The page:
After two weeks of more effective COVID-19 precautions taken by residents, Socorro County has returned to the Yellow restriction level. The New Mexico Department of Health on Feb. 23 recalculated the county’s positivity rate at 2.39 percent for the 14 days of Feb. 9 through Feb. 22.
In the red-to-green system, a county qualifies for Yellow if daily cases averaged no greater than eight per 100,000, or test positivity less than or equal to five percent over two weeks.
Counties that meet both are considered green, while those that fall short of both are red.
As of Tuesday, the cumulative positive cases for Socorro County is 1,222 with 52 deaths since the beginning of the pandemic.
The state also announced it was recategorizing businesses that had previously been considered close-contact recreational facilities and were closed no matter a county’s color. Now, those businesses will be allowed to operate at limited capacities depending on their new category and the risk level of the county in which they operate.
And as of last Thursday, a new level in the color-coded risk system went in effect; the least restrictive to date. Turquoise is the fourth level, following Green, signifying when a county can ease even more pandemic-related restrictions.
According to Gov. Michelle Lujan Grisham’s executive order, counties can reach that category by meeting certain health criteria for four consecutive weeks. The Turquoise Level includes provisions for expanded indoor dining, the operation of entertainment venues like theaters, bars and clubs, and more. This means significantly fewer restrictions on commercial and day-to-day activities.
State officials say a county will reach this least restrictive level, the Turquoise Level, by meeting key health criteria for two consecutive two-week periods and effectively graduating out of the Red-Yellow-Green framework, provided the virus remains suppressed.
The updated risk framework and public health order also includes the following changes:
- Businesses that had previously been categorized as close-contact recreational facilities, and closed at each level of the risk system (barbershops, hair salons, etc.) will be recategorized and permitted to operate at limited capacities depending on their new category and the risk level of the county in which they operate.
- State parks, which had previously been open only for day-use for New Mexico residents, will now be open to camping with reservations and day-use for all.
Counties at the Turquoise Level have both a new COVID-19 case incidence rate of no greater than 8 cases per 100,000 inhabitants during the most recent four-week period, and an average percent of positive COVID-19 test results over the most recent four-week period less than or equal to 5%.
“I know New Mexicans are tired of COVID-19. I am too,” Lujan Grisham said at her news conference on Feb. 25. “We have made very solid progress in recent weeks and months, and we have all together saved lives and protected our family members and neighbors. We have to keep it up. We’ve seen what happens when we ease up too quickly or let our guard down all at once – our hospitals fill back up and more New Mexicans lose their lives. We can and we must keep making safe choices in our day-to-day lives. We can introduce a little more risk, based on our progress, and start to feel a little bit closer to normal – but only if we keep making those safe choices to protect our families and one another. I know New Mexicans are up to the task.”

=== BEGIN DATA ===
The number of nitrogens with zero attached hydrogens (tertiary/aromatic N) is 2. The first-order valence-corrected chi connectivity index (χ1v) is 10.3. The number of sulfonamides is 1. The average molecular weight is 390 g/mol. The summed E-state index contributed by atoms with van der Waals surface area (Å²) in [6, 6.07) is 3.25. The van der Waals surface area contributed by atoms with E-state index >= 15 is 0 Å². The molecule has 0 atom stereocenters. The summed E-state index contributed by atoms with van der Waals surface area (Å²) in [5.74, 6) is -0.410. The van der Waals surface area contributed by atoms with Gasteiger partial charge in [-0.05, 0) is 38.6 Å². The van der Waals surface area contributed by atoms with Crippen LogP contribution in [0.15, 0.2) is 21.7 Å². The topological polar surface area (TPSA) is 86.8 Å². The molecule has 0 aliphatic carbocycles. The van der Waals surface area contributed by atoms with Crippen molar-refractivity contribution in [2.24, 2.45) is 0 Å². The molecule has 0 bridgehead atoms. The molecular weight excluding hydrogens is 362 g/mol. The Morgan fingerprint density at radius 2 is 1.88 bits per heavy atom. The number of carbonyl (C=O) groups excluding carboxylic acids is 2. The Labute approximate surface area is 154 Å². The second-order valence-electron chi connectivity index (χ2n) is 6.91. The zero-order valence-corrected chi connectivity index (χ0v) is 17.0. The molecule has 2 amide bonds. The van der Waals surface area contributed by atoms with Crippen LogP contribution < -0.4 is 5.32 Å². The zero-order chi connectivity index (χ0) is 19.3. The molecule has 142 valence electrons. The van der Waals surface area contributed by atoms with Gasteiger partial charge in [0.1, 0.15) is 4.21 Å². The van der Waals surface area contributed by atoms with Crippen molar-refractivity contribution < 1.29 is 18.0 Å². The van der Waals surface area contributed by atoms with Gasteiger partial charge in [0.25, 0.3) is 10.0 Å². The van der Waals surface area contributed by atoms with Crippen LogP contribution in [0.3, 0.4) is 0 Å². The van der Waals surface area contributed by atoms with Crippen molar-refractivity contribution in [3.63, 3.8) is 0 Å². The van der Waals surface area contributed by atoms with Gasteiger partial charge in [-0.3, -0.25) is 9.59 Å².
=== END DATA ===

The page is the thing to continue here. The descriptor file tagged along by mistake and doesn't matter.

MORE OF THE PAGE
In the meantime, at the Yellow Level:
- Essential businesses (non-retail): No capacity restrictions but operations must be limited to only those necessary to carry out essential functions
- Essential retail spaces: 33 percent of maximum capacity, indoor and outdoor.
- Food and drink establishments that are NM Safe Certified: 33 percent of maximum capacity for indoor dining; 75 percent of maximum capacity for outdoors dining; any establishment serving alcohol must close by 10 p.m. each night.
- Close-contact businesses: 33 percent of maximum capacity or 20 customers at one time, whichever is smaller; 33 percent of any outdoor space on the premises.
- Large entertainment venues: 25 percent of the maximum capacity of any outdoor space on-premises; indoor not permitted with the limited exception of operating up to 25 percent of maximum capacity for recording and broadcasting entertainment without any in-person audience.
- Recreational facilities: 33 percent of any outdoor space on the premises; indoor not permitted.
- Bars and clubs: May not operate.
- All other businesses: 33 percent of maximum capacity, indoor and outdoor.
- Houses of worship: May hold religious services, indoors or outdoors, or provide services through audiovisual means, but may not exceed 33 percent of the maximum capacity of enclosed space on the premises.
- Places of lodging: 60 percent of maximum occupancy for those that have completed NM Safe Certified training; 25 percent of maximum occupancy for all others; five guests maximum for vacation rentals.
- Mass gatherings limit: 10 persons; 80 vehicles.